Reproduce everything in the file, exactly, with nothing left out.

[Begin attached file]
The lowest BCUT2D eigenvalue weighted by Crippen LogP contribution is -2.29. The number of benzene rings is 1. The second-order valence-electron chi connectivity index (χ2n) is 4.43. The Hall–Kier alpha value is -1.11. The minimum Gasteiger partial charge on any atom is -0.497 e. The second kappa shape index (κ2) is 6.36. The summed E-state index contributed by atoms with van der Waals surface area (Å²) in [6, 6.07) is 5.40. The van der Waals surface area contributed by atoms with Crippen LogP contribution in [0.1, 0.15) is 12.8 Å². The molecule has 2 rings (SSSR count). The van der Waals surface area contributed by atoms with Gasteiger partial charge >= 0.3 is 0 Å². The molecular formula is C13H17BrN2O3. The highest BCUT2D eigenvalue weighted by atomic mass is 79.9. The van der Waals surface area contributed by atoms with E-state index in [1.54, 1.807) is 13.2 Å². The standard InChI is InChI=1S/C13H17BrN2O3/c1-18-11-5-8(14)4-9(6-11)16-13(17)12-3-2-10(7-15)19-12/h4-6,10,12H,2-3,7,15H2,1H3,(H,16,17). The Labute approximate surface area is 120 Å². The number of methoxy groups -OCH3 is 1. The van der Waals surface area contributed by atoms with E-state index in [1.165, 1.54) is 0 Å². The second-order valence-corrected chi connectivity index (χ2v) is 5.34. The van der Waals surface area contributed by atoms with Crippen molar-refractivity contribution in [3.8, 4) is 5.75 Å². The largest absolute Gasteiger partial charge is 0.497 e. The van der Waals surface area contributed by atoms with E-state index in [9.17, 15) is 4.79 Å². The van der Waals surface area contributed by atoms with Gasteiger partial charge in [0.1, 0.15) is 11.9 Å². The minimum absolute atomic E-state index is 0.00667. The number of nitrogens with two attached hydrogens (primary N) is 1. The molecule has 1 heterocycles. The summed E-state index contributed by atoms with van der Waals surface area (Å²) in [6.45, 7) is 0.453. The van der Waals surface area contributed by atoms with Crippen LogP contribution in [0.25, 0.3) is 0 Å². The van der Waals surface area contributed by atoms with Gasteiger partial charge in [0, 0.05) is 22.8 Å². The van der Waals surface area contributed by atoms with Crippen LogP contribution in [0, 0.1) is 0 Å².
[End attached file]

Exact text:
The lowest BCUT2D eigenvalue weighted by Crippen LogP contribution is -2.29. The number of benzene rings is 1. The second-order valence-electron chi connectivity index (χ2n) is 4.43. The Hall–Kier alpha value is -1.11. The minimum Gasteiger partial charge on any atom is -0.497 e. The second kappa shape index (κ2) is 6.36. The summed E-state index contributed by atoms with van der Waals surface area (Å²) in [6, 6.07) is 5.40. The van der Waals surface area contributed by atoms with Crippen LogP contribution in [0.1, 0.15) is 12.8 Å². The molecule has 2 rings (SSSR count). The van der Waals surface area contributed by atoms with Gasteiger partial charge >= 0.3 is 0 Å². The molecular formula is C13H17BrN2O3. The highest BCUT2D eigenvalue weighted by atomic mass is 79.9. The van der Waals surface area contributed by atoms with E-state index in [1.54, 1.807) is 13.2 Å². The standard InChI is InChI=1S/C13H17BrN2O3/c1-18-11-5-8(14)4-9(6-11)16-13(17)12-3-2-10(7-15)19-12/h4-6,10,12H,2-3,7,15H2,1H3,(H,16,17). The Labute approximate surface area is 120 Å². The number of methoxy groups -OCH3 is 1. The van der Waals surface area contributed by atoms with E-state index in [1.165, 1.54) is 0 Å². The second-order valence-corrected chi connectivity index (χ2v) is 5.34. The van der Waals surface area contributed by atoms with Crippen molar-refractivity contribution in [3.8, 4) is 5.75 Å². The largest absolute Gasteiger partial charge is 0.497 e. The van der Waals surface area contributed by atoms with E-state index in [9.17, 15) is 4.79 Å². The van der Waals surface area contributed by atoms with Gasteiger partial charge in [0.1, 0.15) is 11.9 Å². The minimum absolute atomic E-state index is 0.00667. The number of nitrogens with two attached hydrogens (primary N) is 1. The molecule has 1 heterocycles. The summed E-state index contributed by atoms with van der Waals surface area (Å²) in [6.45, 7) is 0.453. The van der Waals surface area contributed by atoms with Crippen LogP contribution in [0.25, 0.3) is 0 Å². The van der Waals surface area contributed by atoms with Gasteiger partial charge in [0, 0.05) is 22.8 Å². The van der Waals surface area contributed by atoms with Crippen LogP contribution in [0, 0.1) is 0 Å².